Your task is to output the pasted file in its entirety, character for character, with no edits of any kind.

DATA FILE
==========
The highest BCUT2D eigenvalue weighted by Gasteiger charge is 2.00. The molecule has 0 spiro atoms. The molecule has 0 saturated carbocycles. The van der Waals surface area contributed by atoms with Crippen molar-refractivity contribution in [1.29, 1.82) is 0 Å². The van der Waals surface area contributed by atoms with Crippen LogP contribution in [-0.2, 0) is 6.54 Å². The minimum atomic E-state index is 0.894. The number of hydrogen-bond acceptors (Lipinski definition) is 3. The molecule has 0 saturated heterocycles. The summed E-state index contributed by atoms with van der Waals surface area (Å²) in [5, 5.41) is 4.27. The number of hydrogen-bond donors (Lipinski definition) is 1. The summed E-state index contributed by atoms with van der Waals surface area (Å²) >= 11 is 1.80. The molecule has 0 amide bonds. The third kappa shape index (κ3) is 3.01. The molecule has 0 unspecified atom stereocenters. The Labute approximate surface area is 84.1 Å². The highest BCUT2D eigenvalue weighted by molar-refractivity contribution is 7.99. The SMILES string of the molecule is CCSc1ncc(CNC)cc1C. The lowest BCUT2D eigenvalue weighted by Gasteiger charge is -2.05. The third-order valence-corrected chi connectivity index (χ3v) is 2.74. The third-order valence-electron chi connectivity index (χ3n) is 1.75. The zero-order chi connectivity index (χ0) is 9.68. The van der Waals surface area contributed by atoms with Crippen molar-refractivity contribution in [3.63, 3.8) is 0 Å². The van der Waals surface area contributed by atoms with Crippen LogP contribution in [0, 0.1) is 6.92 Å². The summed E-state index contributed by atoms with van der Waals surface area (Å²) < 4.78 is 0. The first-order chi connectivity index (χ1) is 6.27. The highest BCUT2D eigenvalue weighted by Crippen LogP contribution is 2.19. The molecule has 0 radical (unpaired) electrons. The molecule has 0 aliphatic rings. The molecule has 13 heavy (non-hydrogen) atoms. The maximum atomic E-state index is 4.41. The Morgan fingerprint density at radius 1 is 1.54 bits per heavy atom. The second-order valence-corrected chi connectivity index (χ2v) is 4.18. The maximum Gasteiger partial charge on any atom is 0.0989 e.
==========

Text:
The highest BCUT2D eigenvalue weighted by Gasteiger charge is 2.00. The molecule has 0 spiro atoms. The molecule has 0 saturated carbocycles. The van der Waals surface area contributed by atoms with Crippen molar-refractivity contribution in [1.29, 1.82) is 0 Å². The van der Waals surface area contributed by atoms with Crippen LogP contribution in [-0.2, 0) is 6.54 Å². The minimum atomic E-state index is 0.894. The number of hydrogen-bond acceptors (Lipinski definition) is 3. The molecule has 0 saturated heterocycles. The summed E-state index contributed by atoms with van der Waals surface area (Å²) in [5, 5.41) is 4.27. The number of hydrogen-bond donors (Lipinski definition) is 1. The summed E-state index contributed by atoms with van der Waals surface area (Å²) >= 11 is 1.80. The molecule has 0 amide bonds. The third kappa shape index (κ3) is 3.01. The molecule has 0 unspecified atom stereocenters. The Labute approximate surface area is 84.1 Å². The highest BCUT2D eigenvalue weighted by molar-refractivity contribution is 7.99. The SMILES string of the molecule is CCSc1ncc(CNC)cc1C. The lowest BCUT2D eigenvalue weighted by Gasteiger charge is -2.05. The third-order valence-corrected chi connectivity index (χ3v) is 2.74. The third-order valence-electron chi connectivity index (χ3n) is 1.75. The zero-order chi connectivity index (χ0) is 9.68. The van der Waals surface area contributed by atoms with Crippen molar-refractivity contribution in [3.63, 3.8) is 0 Å². The van der Waals surface area contributed by atoms with Crippen LogP contribution in [0, 0.1) is 6.92 Å². The summed E-state index contributed by atoms with van der Waals surface area (Å²) < 4.78 is 0. The first-order chi connectivity index (χ1) is 6.27. The highest BCUT2D eigenvalue weighted by Crippen LogP contribution is 2.19. The molecule has 0 radical (unpaired) electrons. The molecule has 0 aliphatic rings. The molecule has 13 heavy (non-hydrogen) atoms. The maximum atomic E-state index is 4.41. The Morgan fingerprint density at radius 1 is 1.54 bits per heavy atom. The second-order valence-corrected chi connectivity index (χ2v) is 4.18. The maximum Gasteiger partial charge on any atom is 0.0989 e.